The little boy was confusing the lyric, "Round yon virgin."
Come to think of it, the little imp was on to something. "John" sounds a heck of a lot more reasonable to an English speaker than "yon," an archaic form of "yonder," which we most of us reserve for the annual Renaissance faire.
I probably laughed every time I heard that story. But I had no idea that there was a term to describe such flubs or that, decades later, I'd be writing about it. The word is "mondegreen." And I bring it up now because it's a common topic of discussion among linguists — and I don't want them to have all the fun.
My "Webster's New World College Dictionary" doesn't have the word. My 1985 "American Heritage Dictionary" Second College Edition doesn't have it, but my 2006 "American Heritage Dictionary" does: "mondegreen" as: a series of words that result from the mishearing or misinterpretation of a statement or song lyric.
For example, 'I led the pigeons to the flag' for 'I pledge allegiance to the flag.'"
To get the full story behind the word, you have to turn to Wikipedia, which may or may not be as reliable as my own childhood news sources. According to it, a writer named Sylvia Wright (coincidence?) coined the term in an essay in Harper's Magazine in 1954. She wrote that when she was a child, her mother used to read to her, among other things, a 17th century ballad called "The Bonny Earl of Murray."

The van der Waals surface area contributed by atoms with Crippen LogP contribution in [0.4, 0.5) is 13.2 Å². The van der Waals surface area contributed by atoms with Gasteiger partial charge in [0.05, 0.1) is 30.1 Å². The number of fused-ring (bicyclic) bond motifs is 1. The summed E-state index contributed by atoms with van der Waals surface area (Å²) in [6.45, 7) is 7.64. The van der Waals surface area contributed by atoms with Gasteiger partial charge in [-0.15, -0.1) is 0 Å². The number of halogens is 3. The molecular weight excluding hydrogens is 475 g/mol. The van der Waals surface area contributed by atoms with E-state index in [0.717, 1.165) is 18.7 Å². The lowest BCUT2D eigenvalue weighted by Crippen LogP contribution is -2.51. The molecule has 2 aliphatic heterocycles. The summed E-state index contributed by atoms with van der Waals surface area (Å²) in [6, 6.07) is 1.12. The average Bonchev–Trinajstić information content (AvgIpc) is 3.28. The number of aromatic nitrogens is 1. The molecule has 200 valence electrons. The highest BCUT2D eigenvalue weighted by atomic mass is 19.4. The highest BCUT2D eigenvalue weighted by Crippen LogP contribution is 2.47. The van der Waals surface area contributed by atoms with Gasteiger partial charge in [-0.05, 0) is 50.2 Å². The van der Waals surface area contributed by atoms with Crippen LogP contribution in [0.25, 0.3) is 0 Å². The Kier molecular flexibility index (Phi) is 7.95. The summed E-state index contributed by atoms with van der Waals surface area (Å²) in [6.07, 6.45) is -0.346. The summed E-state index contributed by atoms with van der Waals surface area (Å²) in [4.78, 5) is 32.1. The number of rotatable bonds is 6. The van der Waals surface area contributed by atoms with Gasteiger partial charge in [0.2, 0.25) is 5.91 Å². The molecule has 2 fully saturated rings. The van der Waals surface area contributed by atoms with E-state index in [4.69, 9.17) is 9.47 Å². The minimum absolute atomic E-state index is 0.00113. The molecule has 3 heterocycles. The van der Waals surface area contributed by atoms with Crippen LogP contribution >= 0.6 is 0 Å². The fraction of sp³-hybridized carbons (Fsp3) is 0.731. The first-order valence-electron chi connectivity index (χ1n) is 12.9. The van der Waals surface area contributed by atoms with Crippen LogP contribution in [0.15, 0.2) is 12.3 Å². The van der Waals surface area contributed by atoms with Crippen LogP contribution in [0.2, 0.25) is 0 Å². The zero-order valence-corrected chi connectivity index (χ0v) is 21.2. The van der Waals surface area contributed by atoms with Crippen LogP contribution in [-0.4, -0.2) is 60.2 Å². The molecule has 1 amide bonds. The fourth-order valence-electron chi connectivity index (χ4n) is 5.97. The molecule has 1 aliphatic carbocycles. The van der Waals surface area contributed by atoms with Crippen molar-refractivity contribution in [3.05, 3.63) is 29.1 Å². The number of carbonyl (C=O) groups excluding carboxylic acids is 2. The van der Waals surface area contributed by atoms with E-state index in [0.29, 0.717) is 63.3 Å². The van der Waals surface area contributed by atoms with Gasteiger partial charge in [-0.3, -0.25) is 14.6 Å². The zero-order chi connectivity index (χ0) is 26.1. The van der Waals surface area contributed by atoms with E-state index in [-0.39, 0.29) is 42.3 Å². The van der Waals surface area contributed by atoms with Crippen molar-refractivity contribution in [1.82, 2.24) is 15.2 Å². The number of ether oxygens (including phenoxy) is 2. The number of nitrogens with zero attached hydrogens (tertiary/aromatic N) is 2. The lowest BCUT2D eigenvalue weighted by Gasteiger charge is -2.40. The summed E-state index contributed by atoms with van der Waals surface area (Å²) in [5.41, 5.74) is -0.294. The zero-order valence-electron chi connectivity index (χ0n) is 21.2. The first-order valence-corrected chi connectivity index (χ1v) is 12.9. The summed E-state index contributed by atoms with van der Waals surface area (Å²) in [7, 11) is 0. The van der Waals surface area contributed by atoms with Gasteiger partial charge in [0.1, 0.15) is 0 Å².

Wright wrote: "One of my favorite poems began, as I remember: Ye Highlands and ye Lowlands, Oh, where hae ye been? They hae slain the Earl Amurray, [sic] And Lady Mondegreen."
There was no Lady Mondegreen. That last line was actually, "And laid him on the green." In her article, Wright labeled all such boo-boos "mondegreens."
Lingists loved it. It was carte blanche to delight in silly song lyrics while still getting to feel smarter than the 99.99% of us who were not experts in 17th century poetry by age 8.
So "a girl with kaleidoscope eyes" becomes "a girl with colitis goes by," and high-falutin' academics get to giggle right along with us boors.
"The ants are my friend, it's blowing' in the wind," "'S'cuse me while I kiss this guy," "Donuts make my brown eyes blue" — they're all the stuff of academia and reference books now.
I tried to come up with a term for the masses — an alternative to the ridiculously erudite "mondegreens."
But the term I came up with may have overshot my aim of lowbrow: I was thinkin' we could call 'em, "fight-passing germs," as in, "Fight-passing germs set sail that day on a three-hour tour — a three-hour tour."
JUNE CASAGRANDE is a freelance writer and author of "Grammar Snobs Are Great Big Meanies." You can reach her at JuneTCNaol.com.